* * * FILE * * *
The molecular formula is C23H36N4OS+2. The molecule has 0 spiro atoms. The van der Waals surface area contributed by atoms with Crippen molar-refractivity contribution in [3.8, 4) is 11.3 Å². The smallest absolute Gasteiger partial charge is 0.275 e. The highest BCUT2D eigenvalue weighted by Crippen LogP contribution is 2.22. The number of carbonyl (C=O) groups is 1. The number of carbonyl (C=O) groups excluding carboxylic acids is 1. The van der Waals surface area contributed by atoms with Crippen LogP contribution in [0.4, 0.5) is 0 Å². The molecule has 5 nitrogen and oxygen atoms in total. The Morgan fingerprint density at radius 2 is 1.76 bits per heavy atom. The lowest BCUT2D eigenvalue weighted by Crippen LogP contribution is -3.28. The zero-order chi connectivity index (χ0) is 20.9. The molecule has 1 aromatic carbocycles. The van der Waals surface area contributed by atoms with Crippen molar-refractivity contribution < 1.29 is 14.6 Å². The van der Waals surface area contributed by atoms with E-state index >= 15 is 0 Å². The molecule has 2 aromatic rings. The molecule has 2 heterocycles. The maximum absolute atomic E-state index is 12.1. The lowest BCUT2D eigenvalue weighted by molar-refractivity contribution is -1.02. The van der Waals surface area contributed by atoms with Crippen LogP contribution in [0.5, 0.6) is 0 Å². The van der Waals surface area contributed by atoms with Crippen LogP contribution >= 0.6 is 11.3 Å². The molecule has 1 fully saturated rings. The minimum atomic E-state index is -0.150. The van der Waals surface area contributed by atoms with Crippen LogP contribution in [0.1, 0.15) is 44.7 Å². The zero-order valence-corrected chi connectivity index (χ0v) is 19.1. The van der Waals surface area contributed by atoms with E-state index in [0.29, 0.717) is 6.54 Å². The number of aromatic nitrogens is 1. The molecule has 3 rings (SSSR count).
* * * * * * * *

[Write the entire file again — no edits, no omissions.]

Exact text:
The molecular formula is C23H36N4OS+2. The molecule has 0 spiro atoms. The van der Waals surface area contributed by atoms with Crippen molar-refractivity contribution in [3.8, 4) is 11.3 Å². The smallest absolute Gasteiger partial charge is 0.275 e. The highest BCUT2D eigenvalue weighted by Crippen LogP contribution is 2.22. The number of carbonyl (C=O) groups is 1. The number of carbonyl (C=O) groups excluding carboxylic acids is 1. The van der Waals surface area contributed by atoms with Crippen LogP contribution in [0.4, 0.5) is 0 Å². The molecule has 5 nitrogen and oxygen atoms in total. The Morgan fingerprint density at radius 2 is 1.76 bits per heavy atom. The lowest BCUT2D eigenvalue weighted by Crippen LogP contribution is -3.28. The zero-order chi connectivity index (χ0) is 20.9. The molecule has 1 aromatic carbocycles. The van der Waals surface area contributed by atoms with Crippen molar-refractivity contribution < 1.29 is 14.6 Å². The van der Waals surface area contributed by atoms with E-state index >= 15 is 0 Å². The molecule has 2 aromatic rings. The molecule has 2 heterocycles. The maximum absolute atomic E-state index is 12.1. The lowest BCUT2D eigenvalue weighted by molar-refractivity contribution is -1.02. The van der Waals surface area contributed by atoms with Crippen LogP contribution in [0.5, 0.6) is 0 Å². The van der Waals surface area contributed by atoms with Crippen LogP contribution >= 0.6 is 11.3 Å². The molecule has 1 fully saturated rings. The minimum atomic E-state index is -0.150. The van der Waals surface area contributed by atoms with Crippen LogP contribution in [0.1, 0.15) is 44.7 Å². The zero-order valence-corrected chi connectivity index (χ0v) is 19.1. The van der Waals surface area contributed by atoms with E-state index in [0.29, 0.717) is 6.54 Å². The number of aromatic nitrogens is 1. The molecule has 3 rings (SSSR count).